Saturday, 30 April 2011

Earthquakes and Testicles: The first six or seven weeks in Taiwan.

I'm starting to get a bit skint again as it's about a week and a half until payday and I'm yet to earn a full months salary because I've only been here for seven weeks. Roll on next Monday!... I've had enough to survive and have managed to have a little tipple here and there and see people so life has been fine. As I'm writing this I've just experienced my first noticable earthquake!... At first I thought "who the fuck is shaking MY bed?!?!?!" ... and a split second later I realised I was alone in my apartment... my next thought was: "That's a big ass lorry on the road..." because I live next to a busy road, but then I saw the wardrobe and fridge shaking and came to the realisation that I'd just sat through a minor earthquake... I lived in Indonesia for a year and through all the volcanic eruptions and tsunamis and the like that occur there it's a very vast country so unless you feel it firsthand it still doesn't feel real.

My job here in Taiwan is a bit more demanding in the classroom and paperwork department than my job in Indonesia was. I guess I like that in a way because I feel like I've done a days work when I get home and haven't just made someone pay me to talk to them because I'm a honkey. On the otherside of the coin I had been doing a lot of travelling in Indonesia up until I left and have kind of missed that aspect of the country. People in Taiwan don't really notice you the way that your average Jakartan might and they certainly don't scream "BULE!!!!" at the top of their lungs at a moments notice, so I have to say that there are a few things that I miss about the old country that isn't really the old country but that is older than this one... if that makes sense?!... ;)

A couple of weeks ago I had my first classroom observation from my Line Manager at Head Office. She seemed pretty pleased and everything seemed to go okay. My TA for that class seemed to think I'd had an off day – as she is also my direct boss in her other role at our school – however the official observer seemed to think it was fine and just had the obligatory suggestions for improvement. Sometimes I think the Taiwanese are impossible to please. A friend here has suggested that you are doing a good job if your boss doesn't talk to you about the way you are teaching... if that's the case then I guess I won't be expecting a slap on the back and will find solace in cakes or something else more instantly gratifying... ;)

I'd like to be able to say that I'm struggling with the language here but that would imply that I'd made a bean of effort to learn it. I can't count to ten yet and now that I can compare my progress in learning Indonesian to my progress in learning Mandarin I can safely say that I may be able to order a cup of tea by the end of the year. That's not to say that I can't order a cup of tea already – I just kind of point and grunt and they get the message eventually – I guess my main gripe is that I had reached a level of profiency in Indonesian by which I could at least communicate with the locals and that is yet to materialise here. Cultural differences also seem to be more apparent here despite the quality in life being comparable to England. For example a teenage girl apparently got distressed in one of my classes because I handed her some tokens in a non-obliging manner... I still don't really know what happened but it resulted in a little micro-teaching from the school manager in how to hand things nicely to Taiwanese people! That's where I think the Indonesians are tougher. If I had handed a token of reward in a similar manner to an Indonesian with my left hand – extremely rude in their culture as it is the hand they use to wipe their backsides – they wouldn't dare correct me in case they caused me offence and that is where this Asian concept of 'saving face' confuses me as the application varies in different cultures. I still prefer to go with the Indonesian application when teaching or in a public context with strangers. For example one of my private students when using adjectives to describe personality mispronounces the word egotistical resulting in a spoken utterance of "ego-TEST-ical"... imagine the loss of face and embarrasment caused when he realises that people may think he's talking about male genitalia and not their overinflated perception of themselves!... This is relatively easy to deal with actually as I can just give him a lesson from a text book that I have regarding the dangerous mispronunciation of words and how sheet can sound like shit as another example. I certainly won't be giving him a peptalk on testicles. In another situation when getting my healthcheck I was legitimately taken aback when pointing a needle at me and readying herself to insert a needle to extract some blood the nurse made a pronunciation error. She said "relax your sphincter" when she intended to say "relax your fingers"; needless to say I clicked before I said anything and all face was saved! No pep talks needed!...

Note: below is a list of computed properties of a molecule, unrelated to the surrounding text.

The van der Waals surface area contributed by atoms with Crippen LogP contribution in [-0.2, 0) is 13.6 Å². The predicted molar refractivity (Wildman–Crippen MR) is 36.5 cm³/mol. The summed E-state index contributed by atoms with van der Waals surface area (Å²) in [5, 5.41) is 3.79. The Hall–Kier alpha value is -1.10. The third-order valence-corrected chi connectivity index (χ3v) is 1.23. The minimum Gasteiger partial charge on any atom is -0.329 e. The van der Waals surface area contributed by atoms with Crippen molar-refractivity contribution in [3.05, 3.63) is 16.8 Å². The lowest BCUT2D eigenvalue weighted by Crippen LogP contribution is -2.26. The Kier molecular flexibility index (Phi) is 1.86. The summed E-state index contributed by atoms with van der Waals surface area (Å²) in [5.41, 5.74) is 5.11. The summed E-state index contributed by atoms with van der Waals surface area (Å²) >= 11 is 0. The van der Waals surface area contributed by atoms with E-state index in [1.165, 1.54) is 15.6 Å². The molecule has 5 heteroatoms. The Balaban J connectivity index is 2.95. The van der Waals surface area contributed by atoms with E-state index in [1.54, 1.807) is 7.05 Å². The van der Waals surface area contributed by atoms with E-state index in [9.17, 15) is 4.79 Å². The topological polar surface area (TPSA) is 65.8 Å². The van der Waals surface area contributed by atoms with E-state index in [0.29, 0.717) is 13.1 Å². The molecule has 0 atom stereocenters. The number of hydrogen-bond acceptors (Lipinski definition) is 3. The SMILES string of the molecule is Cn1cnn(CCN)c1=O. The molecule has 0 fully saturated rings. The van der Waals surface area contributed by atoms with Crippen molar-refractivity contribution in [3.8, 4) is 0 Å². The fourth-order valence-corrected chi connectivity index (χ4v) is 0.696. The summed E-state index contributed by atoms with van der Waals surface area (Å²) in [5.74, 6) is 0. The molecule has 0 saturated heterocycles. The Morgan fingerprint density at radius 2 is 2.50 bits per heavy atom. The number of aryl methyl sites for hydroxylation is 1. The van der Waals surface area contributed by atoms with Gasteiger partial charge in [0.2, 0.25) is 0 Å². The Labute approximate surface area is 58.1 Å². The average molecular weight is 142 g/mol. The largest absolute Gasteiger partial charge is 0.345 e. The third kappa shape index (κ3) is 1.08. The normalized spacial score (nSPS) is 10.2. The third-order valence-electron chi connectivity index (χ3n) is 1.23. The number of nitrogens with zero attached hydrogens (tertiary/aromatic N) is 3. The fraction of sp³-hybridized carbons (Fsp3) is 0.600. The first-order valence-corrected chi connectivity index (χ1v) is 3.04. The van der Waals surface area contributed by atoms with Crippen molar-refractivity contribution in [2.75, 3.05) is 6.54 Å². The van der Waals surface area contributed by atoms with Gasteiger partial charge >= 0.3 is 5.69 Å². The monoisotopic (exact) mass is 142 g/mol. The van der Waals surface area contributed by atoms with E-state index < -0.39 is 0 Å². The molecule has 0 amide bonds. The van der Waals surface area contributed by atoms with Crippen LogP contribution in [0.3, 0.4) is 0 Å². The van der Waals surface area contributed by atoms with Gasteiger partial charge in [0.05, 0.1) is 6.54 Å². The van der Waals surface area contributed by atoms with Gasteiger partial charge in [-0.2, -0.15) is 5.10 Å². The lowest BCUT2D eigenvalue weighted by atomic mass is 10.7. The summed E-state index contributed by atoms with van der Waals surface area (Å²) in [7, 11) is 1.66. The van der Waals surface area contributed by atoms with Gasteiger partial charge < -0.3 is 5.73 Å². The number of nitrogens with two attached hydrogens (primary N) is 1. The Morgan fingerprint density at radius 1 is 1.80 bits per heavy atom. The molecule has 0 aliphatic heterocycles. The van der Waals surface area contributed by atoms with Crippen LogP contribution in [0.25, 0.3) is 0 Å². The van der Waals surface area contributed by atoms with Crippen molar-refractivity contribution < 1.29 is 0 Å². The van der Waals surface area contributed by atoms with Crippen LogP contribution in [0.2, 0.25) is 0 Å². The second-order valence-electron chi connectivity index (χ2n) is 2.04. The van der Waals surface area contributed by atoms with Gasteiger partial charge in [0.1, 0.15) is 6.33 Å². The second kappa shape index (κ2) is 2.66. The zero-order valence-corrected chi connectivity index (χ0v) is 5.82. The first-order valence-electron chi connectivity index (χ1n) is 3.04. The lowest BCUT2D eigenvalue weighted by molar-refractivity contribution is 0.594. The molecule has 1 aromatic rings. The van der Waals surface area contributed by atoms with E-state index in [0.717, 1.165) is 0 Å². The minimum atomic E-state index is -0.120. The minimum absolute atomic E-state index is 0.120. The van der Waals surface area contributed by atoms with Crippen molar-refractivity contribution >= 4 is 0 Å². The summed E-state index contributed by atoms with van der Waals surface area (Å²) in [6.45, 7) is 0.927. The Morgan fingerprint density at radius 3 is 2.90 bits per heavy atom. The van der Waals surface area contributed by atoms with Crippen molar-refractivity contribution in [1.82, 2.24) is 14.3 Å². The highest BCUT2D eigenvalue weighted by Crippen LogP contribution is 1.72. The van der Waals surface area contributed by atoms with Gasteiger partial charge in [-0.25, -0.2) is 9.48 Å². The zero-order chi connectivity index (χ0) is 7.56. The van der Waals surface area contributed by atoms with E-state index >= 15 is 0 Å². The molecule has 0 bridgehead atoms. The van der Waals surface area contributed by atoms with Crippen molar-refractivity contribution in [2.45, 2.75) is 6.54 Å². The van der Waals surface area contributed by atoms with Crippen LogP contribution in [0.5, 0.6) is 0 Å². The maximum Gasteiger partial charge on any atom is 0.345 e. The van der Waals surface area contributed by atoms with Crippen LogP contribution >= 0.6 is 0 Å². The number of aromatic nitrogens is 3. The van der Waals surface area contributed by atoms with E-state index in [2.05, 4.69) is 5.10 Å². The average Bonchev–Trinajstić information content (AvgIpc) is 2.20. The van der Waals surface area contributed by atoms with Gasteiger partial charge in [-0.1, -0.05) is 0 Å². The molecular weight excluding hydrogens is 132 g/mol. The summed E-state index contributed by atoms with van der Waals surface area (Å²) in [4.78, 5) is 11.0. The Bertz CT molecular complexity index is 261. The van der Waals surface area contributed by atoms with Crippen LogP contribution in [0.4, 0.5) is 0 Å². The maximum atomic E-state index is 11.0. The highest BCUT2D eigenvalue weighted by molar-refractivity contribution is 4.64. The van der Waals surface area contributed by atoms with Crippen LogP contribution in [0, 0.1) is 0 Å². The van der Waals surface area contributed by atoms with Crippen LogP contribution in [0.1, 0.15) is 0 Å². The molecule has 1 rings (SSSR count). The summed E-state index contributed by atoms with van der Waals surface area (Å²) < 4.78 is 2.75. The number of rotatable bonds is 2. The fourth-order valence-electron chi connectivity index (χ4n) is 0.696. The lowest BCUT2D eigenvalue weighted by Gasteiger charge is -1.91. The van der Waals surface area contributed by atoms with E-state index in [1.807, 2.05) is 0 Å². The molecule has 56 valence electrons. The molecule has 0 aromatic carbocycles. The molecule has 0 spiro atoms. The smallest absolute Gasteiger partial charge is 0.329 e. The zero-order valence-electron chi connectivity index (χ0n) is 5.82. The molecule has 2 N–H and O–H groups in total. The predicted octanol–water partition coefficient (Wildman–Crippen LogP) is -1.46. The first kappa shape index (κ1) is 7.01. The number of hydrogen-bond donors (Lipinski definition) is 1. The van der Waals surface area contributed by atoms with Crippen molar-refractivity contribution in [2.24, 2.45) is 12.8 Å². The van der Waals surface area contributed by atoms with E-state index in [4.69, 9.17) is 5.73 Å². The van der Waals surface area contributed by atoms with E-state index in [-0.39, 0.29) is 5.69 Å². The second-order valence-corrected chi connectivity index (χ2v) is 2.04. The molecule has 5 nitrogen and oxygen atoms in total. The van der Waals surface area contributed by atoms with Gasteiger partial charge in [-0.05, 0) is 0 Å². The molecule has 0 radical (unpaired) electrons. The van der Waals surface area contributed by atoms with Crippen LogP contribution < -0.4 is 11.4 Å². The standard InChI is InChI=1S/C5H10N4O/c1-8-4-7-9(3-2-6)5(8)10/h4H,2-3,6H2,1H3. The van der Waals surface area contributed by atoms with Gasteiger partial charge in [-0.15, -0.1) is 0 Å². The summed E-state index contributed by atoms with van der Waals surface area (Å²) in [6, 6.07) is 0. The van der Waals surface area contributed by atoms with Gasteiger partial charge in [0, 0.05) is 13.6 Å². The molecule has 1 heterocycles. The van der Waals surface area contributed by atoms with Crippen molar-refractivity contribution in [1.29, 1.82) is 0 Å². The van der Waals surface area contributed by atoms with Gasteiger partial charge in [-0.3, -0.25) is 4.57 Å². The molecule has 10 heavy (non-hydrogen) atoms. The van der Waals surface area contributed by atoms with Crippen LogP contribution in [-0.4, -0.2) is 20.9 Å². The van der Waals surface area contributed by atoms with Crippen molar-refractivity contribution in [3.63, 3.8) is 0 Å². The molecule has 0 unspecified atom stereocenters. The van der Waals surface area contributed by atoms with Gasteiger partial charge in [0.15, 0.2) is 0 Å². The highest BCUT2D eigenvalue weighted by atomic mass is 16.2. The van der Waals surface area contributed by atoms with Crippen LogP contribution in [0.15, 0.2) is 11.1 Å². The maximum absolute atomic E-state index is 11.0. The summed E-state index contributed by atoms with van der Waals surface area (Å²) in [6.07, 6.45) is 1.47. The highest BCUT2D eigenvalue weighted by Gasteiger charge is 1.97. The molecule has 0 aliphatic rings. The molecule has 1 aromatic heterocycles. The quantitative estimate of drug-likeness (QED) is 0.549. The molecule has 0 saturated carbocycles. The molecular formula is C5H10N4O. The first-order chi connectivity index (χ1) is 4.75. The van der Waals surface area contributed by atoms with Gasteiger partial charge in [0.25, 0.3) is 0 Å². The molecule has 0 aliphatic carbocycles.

In sum, I'll be happily using metalanguage – grunting and groaning in this instance – to communicate for the forseeable future. I'll use saving face as an excuse for my ignorance and hope to get a grip of some day to day vocabulary and actually get out and see some things.

I've included a few photos from the classroom below and hope to get some of Taipei and it's surrounds up soon.

Lee xxx